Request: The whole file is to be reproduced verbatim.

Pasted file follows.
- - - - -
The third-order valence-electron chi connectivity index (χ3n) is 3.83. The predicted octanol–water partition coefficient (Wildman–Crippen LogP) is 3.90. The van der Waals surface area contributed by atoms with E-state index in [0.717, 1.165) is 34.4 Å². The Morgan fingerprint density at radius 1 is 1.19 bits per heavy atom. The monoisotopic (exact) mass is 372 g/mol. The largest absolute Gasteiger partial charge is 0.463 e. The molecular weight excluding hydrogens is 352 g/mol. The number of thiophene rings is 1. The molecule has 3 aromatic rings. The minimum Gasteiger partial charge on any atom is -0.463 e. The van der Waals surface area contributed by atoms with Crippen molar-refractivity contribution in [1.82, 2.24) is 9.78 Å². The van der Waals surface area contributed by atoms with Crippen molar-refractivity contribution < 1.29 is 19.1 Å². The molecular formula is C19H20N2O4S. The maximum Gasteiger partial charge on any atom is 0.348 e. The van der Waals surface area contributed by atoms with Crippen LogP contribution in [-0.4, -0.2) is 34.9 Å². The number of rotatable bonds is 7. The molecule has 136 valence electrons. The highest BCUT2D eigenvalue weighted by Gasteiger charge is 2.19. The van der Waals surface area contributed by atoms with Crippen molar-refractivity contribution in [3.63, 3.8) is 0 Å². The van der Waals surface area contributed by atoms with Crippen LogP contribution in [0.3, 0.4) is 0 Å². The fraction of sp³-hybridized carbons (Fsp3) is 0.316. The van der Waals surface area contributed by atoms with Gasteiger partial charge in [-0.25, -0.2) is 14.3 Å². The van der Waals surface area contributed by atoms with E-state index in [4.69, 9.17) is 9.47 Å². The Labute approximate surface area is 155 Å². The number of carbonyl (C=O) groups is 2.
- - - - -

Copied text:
The third-order valence-electron chi connectivity index (χ3n) is 3.83. The predicted octanol–water partition coefficient (Wildman–Crippen LogP) is 3.90. The van der Waals surface area contributed by atoms with E-state index in [0.717, 1.165) is 34.4 Å². The Morgan fingerprint density at radius 1 is 1.19 bits per heavy atom. The monoisotopic (exact) mass is 372 g/mol. The largest absolute Gasteiger partial charge is 0.463 e. The molecular weight excluding hydrogens is 352 g/mol. The number of thiophene rings is 1. The molecule has 3 aromatic rings. The minimum Gasteiger partial charge on any atom is -0.463 e. The van der Waals surface area contributed by atoms with Crippen molar-refractivity contribution in [1.82, 2.24) is 9.78 Å². The van der Waals surface area contributed by atoms with Crippen molar-refractivity contribution < 1.29 is 19.1 Å². The molecular formula is C19H20N2O4S. The maximum Gasteiger partial charge on any atom is 0.348 e. The van der Waals surface area contributed by atoms with Crippen LogP contribution in [-0.4, -0.2) is 34.9 Å². The number of rotatable bonds is 7. The molecule has 136 valence electrons. The highest BCUT2D eigenvalue weighted by Gasteiger charge is 2.19. The van der Waals surface area contributed by atoms with Crippen molar-refractivity contribution in [3.63, 3.8) is 0 Å². The van der Waals surface area contributed by atoms with Crippen LogP contribution in [0.3, 0.4) is 0 Å². The fraction of sp³-hybridized carbons (Fsp3) is 0.316. The van der Waals surface area contributed by atoms with Gasteiger partial charge in [-0.25, -0.2) is 14.3 Å². The van der Waals surface area contributed by atoms with E-state index in [4.69, 9.17) is 9.47 Å². The Labute approximate surface area is 155 Å². The number of carbonyl (C=O) groups is 2.